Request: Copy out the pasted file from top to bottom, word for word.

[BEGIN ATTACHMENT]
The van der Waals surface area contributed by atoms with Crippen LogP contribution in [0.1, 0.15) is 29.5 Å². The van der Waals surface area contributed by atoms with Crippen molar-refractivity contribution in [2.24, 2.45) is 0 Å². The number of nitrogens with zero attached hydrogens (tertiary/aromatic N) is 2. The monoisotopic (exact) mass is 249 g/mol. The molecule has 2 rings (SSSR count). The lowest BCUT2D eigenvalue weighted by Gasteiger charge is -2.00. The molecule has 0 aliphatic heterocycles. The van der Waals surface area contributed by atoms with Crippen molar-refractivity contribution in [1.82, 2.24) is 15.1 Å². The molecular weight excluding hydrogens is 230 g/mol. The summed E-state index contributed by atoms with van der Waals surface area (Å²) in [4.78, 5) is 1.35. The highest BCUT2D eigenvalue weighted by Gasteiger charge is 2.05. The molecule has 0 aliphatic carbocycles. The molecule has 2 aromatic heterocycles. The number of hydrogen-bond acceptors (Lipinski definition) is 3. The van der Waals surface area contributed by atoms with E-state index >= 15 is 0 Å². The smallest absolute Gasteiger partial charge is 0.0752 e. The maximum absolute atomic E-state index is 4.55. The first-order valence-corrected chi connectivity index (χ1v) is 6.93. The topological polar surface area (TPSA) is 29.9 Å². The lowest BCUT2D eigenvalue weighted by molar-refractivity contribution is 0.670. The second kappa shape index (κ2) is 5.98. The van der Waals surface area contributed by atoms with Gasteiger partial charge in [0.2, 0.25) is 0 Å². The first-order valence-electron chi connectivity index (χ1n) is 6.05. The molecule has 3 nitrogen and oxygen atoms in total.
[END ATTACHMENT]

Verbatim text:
The van der Waals surface area contributed by atoms with Crippen LogP contribution in [0.1, 0.15) is 29.5 Å². The van der Waals surface area contributed by atoms with Crippen molar-refractivity contribution in [2.24, 2.45) is 0 Å². The number of nitrogens with zero attached hydrogens (tertiary/aromatic N) is 2. The monoisotopic (exact) mass is 249 g/mol. The molecule has 2 rings (SSSR count). The lowest BCUT2D eigenvalue weighted by Gasteiger charge is -2.00. The molecule has 0 aliphatic heterocycles. The van der Waals surface area contributed by atoms with Crippen molar-refractivity contribution in [1.82, 2.24) is 15.1 Å². The molecular weight excluding hydrogens is 230 g/mol. The summed E-state index contributed by atoms with van der Waals surface area (Å²) in [4.78, 5) is 1.35. The highest BCUT2D eigenvalue weighted by Gasteiger charge is 2.05. The molecule has 0 aliphatic carbocycles. The molecule has 2 aromatic heterocycles. The number of hydrogen-bond acceptors (Lipinski definition) is 3. The van der Waals surface area contributed by atoms with E-state index >= 15 is 0 Å². The smallest absolute Gasteiger partial charge is 0.0752 e. The maximum absolute atomic E-state index is 4.55. The first-order valence-corrected chi connectivity index (χ1v) is 6.93. The topological polar surface area (TPSA) is 29.9 Å². The lowest BCUT2D eigenvalue weighted by molar-refractivity contribution is 0.670. The second kappa shape index (κ2) is 5.98. The van der Waals surface area contributed by atoms with Gasteiger partial charge in [0.2, 0.25) is 0 Å². The first-order valence-electron chi connectivity index (χ1n) is 6.05. The molecule has 3 nitrogen and oxygen atoms in total.